CDC warns of rare FLESH-EATING bacteria that has killed 5 in Florida, 2 in Connecticut and 1 in New York
By Olivia Cook // Sep 12, 2023

A health alert has been issued by the Centers for Disease Control and Prevention (CDC) in response to reports of a fatal bacterial infection that thrives in warm coastal waters. Five people in Tampa, Florida, have died from a rare flesh-eating bacteria, which is also the cause of death for three others in Connecticut and New York.

According to the Florida Department of Health (DOH), the Vibrio vulnificus bacteria, which can be found in raw or undercooked seafood, saltwater and brackish water, led to the death of two people since January in Hillsborough County, home to 1.3 million people in Tampa.

An additional person died in each of the surrounding Pasco, Polk and Sarasota counties. Florida has recorded a total of 26 cases of the bacterial infection statewide this year.

In New York, Governor Kathy Hochul announced last week that the bacteria was detected in a person who died in Long Island. New York health officials are still investigating how the Long Island victim was infected.

In Connecticut, three people, aged between 60 and 80 years old, were infected with the bacteria in July, the state's Department of Public Health said. Two of those patients have since died.

One of the Connecticut patients reported eating raw oysters from an out-of-state establishment, while the other two reported exposure to salt or brackish water in the Long Island Sound. Brackish water is created when fresh water from a river or lake meets seawater, which has salt in it.

The Florida Health Department warned people not to get into warm, brackish water if they have fresh cuts or scrapes because the bacteria can enter the body through a cut or wound and cause an infection. The department did not list the cause of the infection in the five cases.

Meanwhile, three North Carolina residents died from the infection last month. Two of the three deaths occurred after their scratches were exposed to brackish water. The third case also had brackish water exposure and that person also consumed personally caught seafood, according to a news release from the North Carolina Department of Health and Human Services (HHS).

In June, a 54-year-old Missouri man died after he contracted the bacteria while eating raw oysters, according to NBC News.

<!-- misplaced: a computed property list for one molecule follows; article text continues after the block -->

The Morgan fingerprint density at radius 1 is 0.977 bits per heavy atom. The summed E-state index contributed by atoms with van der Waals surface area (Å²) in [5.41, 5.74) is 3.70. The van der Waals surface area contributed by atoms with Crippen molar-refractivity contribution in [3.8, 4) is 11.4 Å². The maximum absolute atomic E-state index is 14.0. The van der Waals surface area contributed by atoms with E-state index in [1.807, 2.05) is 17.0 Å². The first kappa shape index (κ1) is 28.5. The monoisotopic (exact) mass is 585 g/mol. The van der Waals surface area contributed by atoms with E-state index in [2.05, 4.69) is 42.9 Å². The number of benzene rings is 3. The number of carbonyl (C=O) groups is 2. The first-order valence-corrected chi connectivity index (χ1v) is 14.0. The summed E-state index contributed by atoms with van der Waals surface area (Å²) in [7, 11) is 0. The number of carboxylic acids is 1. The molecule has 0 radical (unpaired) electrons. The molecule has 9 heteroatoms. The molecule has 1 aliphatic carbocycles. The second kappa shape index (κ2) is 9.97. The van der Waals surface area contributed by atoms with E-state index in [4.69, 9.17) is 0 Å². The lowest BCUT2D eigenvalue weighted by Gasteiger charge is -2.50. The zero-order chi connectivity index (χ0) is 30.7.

Study: Flesh-eating bacteria is heading north

"Vibrio vulnificus is migrating north, studies have found. The warmer water is, the more bacteria can reproduce faster," said researcher Gabby Barbarite of Florida Atlantic University's Harbor Branch Oceanographic Institute in Fort Pierce, Florida.

Infections have increased eight-fold between 1988 and 2018 in the U.S., according to research published in March in the journal Scientific Reports. The bacteria and infections are spreading northwards up the East Coast at a rate of about 30 miles a year, researchers said.

Cases used to be concentrated almost exclusively in the Gulf of Mexico in the southern U.S., Dr. William Schaffner, an infectious disease expert at Vanderbilt University, told USA Today earlier this year. (Related: Just 10 minutes of swimming in the ocean is all it takes for infection-causing bacteria to alter skin microbiome - is pollution to blame?)

Vibrio vulnificus is "actually always in water," Manisha Juthani, the commissioner of the Connecticut Department of Public Health. "What happens in the summertime is that bacteria like this tend to overgrow and if you have an open wound, you should never be getting into the water because there are a number of bacteria that are in the water."

Particularly at risk are persons who have chronic liver disease, kidney disease or a weakened immune system.

The infection is rare – only about 100 to 200 cases are reported in the U.S. each year, according to Cleveland Clinic. If you get it from eating raw shellfish (usually oysters), it takes only a few hours for it to spread from your gut to your blood and other organs.

People should go to the emergency room right away if they exhibit symptoms of the infection, such as:

  • Watery diarrhea, often accompanied by fever, nausea, stomach cramping and vomiting
  • Fever, redness, pain, swelling, warmth, discoloration and discharge (leaking fluids) for wound infection, which may spread to the rest of the body
  • Blistering skin lesions, chills, fever and dangerously low blood pressure for bloodstream infection

According to the CDC, you can reduce your chance of getting infected with the bacteria by following these tips:

  • If you have a wound (including from a recent surgery, piercing or tattoo), stay out of salt water or brackish water, if possible. This includes wading at the beach.
  • Cover your wound with a waterproof bandage if it comes into contact with saltwater, brackish water or raw or undercooked seafood and its juices. This contact can happen during everyday activities, such as swimming, fishing or walking on the beach. It could also happen when a hurricane or storm surge causes flooding.
  • Wash wounds and cuts thoroughly with soap and water if they come into contact with salt water, brackish water, raw seafood or its juices.
  • Avoid eating raw or undercooked seafood, particularly oysters. Avoid mixing cooked shellfish with raw shellfish.

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Watch this video to learn more about the flesh-eating bacteria.

This video is from the Daily Videos channel on

More related stories:

Flesh-eating bacteria deadlier than sharks wreaking havoc in Florida after Hurricane Ian.

Hurricane Ian aftermath: Floridians grappling with spread of flesh-eating bacteria.

Flesh-eating bacteria spread in Delaware Bay: Victims went crabbing or consumed seafood from the area, warn experts.

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